Interaction of H+ and Zn2+ on recombinant and native rat neuronal GABAA receptors
Corresponding author Professor T. G. Smart: The School of Pharmacy, Department of Pharmacology, 29-39 Brunswick Square, London WC1N 1AX, UK. Email: firstname.lastname@example.org
- 1The interaction of Zn2+ and H+ ions with GABAA receptors was examined using Xenopus laevis oocytes expressing recombinant GABAA receptors composed of subunits selected from α1, β1, γ2S and δ types, and by using cultured rat cerebellar granule neurones.
- 2The potency of Zn2+ as a non-competitive antagonist of GABA-activated responses on α1β1 receptors was reduced by lowering the external pH from 7.4 to 5.4, increasing the Zn2+ IC50 value from 1.2 to 58.3 μM. Zinc-induced inhibition was largely unaffected by alkaline pH up to pH 9.4.
- 3For α1β1δ subunits, concentration-response curves for GABA were displaced laterally by Zn2+ in accordance with a novel mixed/competitive-type inhibition. The Zn2+ IC50 at pH 7.4 was 16.3 μM. Acidification of Ringer solution resulted in a reduced antagonism by Zn2+ (IC50, 49.0 μM) without affecting the type of inhibition. At pH 9.4, Zn2+ inhibition remained unaffected.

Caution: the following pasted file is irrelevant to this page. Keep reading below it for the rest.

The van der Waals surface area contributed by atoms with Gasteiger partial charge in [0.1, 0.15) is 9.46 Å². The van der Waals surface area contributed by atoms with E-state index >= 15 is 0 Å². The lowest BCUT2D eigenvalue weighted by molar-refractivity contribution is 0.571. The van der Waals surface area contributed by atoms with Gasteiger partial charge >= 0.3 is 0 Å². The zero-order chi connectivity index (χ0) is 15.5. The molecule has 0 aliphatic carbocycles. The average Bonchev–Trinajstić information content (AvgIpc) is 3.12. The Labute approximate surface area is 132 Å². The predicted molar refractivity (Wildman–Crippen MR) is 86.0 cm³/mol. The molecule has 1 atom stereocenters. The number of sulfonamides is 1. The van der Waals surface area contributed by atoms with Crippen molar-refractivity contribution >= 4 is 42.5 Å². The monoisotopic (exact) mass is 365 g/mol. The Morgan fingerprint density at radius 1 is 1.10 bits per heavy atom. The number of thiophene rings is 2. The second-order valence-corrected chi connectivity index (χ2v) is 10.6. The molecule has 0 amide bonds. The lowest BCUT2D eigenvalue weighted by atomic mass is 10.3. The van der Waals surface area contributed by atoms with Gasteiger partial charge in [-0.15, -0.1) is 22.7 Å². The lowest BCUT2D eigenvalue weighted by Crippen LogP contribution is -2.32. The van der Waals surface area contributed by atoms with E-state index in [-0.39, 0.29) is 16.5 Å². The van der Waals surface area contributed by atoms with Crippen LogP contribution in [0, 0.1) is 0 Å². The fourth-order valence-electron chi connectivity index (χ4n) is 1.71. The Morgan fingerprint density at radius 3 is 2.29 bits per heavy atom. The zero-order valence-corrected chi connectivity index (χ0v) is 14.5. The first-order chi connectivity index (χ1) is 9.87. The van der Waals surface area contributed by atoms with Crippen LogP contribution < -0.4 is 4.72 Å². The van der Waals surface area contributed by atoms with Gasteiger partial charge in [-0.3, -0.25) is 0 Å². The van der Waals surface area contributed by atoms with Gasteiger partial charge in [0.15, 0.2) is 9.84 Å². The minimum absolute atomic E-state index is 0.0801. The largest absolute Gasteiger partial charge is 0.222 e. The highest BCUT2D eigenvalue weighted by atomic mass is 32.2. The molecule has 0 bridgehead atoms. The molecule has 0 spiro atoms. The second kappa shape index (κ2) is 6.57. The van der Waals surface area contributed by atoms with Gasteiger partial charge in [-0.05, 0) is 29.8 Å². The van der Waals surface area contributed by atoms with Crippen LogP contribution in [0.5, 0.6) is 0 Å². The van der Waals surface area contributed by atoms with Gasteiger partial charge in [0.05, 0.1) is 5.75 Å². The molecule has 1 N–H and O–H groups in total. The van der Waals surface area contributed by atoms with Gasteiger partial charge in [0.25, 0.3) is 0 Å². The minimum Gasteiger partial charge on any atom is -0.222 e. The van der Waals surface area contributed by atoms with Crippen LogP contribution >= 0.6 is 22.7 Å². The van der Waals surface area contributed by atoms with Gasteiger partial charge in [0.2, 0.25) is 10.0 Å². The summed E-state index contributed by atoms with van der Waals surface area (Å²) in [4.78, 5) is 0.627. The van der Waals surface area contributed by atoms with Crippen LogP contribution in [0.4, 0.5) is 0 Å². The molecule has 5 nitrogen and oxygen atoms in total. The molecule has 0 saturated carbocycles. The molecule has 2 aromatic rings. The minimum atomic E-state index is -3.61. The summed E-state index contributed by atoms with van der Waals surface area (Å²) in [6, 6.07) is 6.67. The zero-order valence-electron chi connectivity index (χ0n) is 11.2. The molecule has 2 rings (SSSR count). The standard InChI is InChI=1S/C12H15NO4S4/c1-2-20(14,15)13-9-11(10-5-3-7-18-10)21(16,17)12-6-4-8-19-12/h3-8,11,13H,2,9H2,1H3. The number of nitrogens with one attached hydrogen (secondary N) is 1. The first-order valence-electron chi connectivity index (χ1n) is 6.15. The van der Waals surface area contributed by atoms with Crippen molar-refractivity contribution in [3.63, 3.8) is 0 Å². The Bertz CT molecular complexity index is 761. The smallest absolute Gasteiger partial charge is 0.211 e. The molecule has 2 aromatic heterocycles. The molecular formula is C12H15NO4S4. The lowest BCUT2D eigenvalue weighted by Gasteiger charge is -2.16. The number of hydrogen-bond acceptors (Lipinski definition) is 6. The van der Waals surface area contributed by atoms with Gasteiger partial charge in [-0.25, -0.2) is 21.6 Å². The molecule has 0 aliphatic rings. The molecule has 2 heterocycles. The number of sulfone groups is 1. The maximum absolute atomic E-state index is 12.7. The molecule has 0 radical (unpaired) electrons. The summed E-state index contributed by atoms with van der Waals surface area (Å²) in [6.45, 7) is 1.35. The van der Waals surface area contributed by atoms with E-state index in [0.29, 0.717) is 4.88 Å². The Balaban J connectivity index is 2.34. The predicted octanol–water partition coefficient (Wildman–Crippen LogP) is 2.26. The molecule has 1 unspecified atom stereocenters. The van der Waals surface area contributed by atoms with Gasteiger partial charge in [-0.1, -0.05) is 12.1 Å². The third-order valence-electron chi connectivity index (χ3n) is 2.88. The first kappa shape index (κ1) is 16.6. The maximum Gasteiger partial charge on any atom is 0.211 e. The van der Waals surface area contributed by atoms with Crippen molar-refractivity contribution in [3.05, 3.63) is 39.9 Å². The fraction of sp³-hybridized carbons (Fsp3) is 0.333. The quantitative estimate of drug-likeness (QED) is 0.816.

- 4The addition of the γ2S subunit to the α1β1δ construct caused a marked reduction in the potency of Zn2+ (IC50, 615 μM), comparable to that observed with α1β1γ2S receptors (IC50 639 μM). GABA concentration-response curves were depressed in a mixed/non-competitive fashion.
- 5In cultured cerebellar granule neurones, Zn2+ inhibited responses to GABA in a concentration-dependent manner. Lowering external pH from 7.4 to 6.4 increased the IC50 from 139 to 253 μM.
- 6The type of inhibition exhibited by Zn2+ on cerebellar granule neurones, previously grown in high K+-containing culture media, was complex, with the GABA concentration-response curves shifting laterally with reduced slopes and similar maxima. The Zn2+-induced shift in the GABA EC50 values was reduced by lowering the external pH from 7.4 to 6.4.
- 7The interaction of H+ and Zn2+ ions on GABAA receptors suggests that they share either a common regulatory pathway or coincident binding sites on the receptor protein. The apparent competitive mode of block induced by Zn2+ on α1β1δ receptors is shared by GABAA receptors on cerebellar granule neurones, which are known to express δ-subunit-containing receptors. This novel mechanism is masked when a γ2 subunit is incorporated into the receptor complex, revealing further diversity in the response of native GABAA receptors to endogenous cations.